Just about anything is possible on the streets of Kiev. Patched-up, rusty old Ladas sit side by side with sleek SUVs, Soviet-built trucks belch thick black smoke next to spotlessly clean Humvees, and an elderly tramp stands in the middle of the road with a fishing rod, ignoring the beeps and curses. The biggest cars are almost always painted black, the colour of power since the days of the Bolshevik Commissars. Hardly anyone drives a small car if they can afford anything bigger. The only thing that unites them all is their disregard for the law.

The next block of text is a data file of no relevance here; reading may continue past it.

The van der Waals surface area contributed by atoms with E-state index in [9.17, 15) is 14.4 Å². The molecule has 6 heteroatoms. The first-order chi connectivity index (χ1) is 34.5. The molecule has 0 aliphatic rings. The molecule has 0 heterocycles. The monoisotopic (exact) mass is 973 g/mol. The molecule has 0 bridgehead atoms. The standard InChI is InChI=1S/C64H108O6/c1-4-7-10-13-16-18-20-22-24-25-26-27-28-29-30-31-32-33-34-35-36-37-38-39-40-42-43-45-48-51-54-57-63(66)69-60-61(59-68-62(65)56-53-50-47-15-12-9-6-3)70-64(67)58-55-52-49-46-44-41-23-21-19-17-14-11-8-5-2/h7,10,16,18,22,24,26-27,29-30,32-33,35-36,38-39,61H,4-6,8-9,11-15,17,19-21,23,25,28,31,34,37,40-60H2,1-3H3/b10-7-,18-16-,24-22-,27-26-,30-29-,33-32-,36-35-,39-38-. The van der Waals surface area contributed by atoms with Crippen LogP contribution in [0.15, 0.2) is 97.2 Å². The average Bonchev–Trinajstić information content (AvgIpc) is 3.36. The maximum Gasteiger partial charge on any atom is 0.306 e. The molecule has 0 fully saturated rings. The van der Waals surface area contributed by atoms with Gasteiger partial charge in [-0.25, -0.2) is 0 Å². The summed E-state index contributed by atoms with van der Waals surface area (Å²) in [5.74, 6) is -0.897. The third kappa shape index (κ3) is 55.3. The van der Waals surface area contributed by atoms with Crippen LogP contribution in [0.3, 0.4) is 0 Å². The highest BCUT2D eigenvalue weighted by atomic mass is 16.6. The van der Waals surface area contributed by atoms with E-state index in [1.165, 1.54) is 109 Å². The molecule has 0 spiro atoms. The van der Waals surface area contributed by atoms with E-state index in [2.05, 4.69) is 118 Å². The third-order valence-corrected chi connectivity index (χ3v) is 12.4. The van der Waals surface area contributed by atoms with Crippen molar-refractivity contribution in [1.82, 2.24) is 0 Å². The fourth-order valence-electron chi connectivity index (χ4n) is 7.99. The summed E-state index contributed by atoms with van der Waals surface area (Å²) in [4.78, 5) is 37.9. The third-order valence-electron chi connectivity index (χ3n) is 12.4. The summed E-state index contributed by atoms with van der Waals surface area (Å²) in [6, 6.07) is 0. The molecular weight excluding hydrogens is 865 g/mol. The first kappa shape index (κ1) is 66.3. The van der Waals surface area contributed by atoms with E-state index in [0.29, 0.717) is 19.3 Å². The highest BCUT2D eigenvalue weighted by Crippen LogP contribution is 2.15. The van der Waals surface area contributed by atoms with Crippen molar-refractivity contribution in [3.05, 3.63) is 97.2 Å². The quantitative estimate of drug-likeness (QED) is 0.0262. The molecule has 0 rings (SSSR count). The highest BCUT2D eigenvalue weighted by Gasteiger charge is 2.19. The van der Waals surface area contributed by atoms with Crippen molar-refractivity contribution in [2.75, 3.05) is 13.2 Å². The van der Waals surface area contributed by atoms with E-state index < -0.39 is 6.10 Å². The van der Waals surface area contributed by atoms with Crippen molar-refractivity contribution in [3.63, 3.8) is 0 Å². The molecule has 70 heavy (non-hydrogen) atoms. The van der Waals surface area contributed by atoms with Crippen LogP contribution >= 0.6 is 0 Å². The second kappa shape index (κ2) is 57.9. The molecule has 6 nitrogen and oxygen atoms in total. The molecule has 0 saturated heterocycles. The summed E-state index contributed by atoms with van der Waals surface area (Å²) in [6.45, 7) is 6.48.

Theoretically you should be safe when crossing the road on green, but traffic is still able to turn into and out of the road and not every driver thinks a pedestrian merits a stop. Cars speed up at corners, come through on red, weave in and out of lanes. The pavements aren't always very much safer: some are almost as wide as the roads, making them ideal for use as semi-permanent car parks and occasional short cuts by the more impatient drivers.
Odessa isn't very different. There are just more potholes.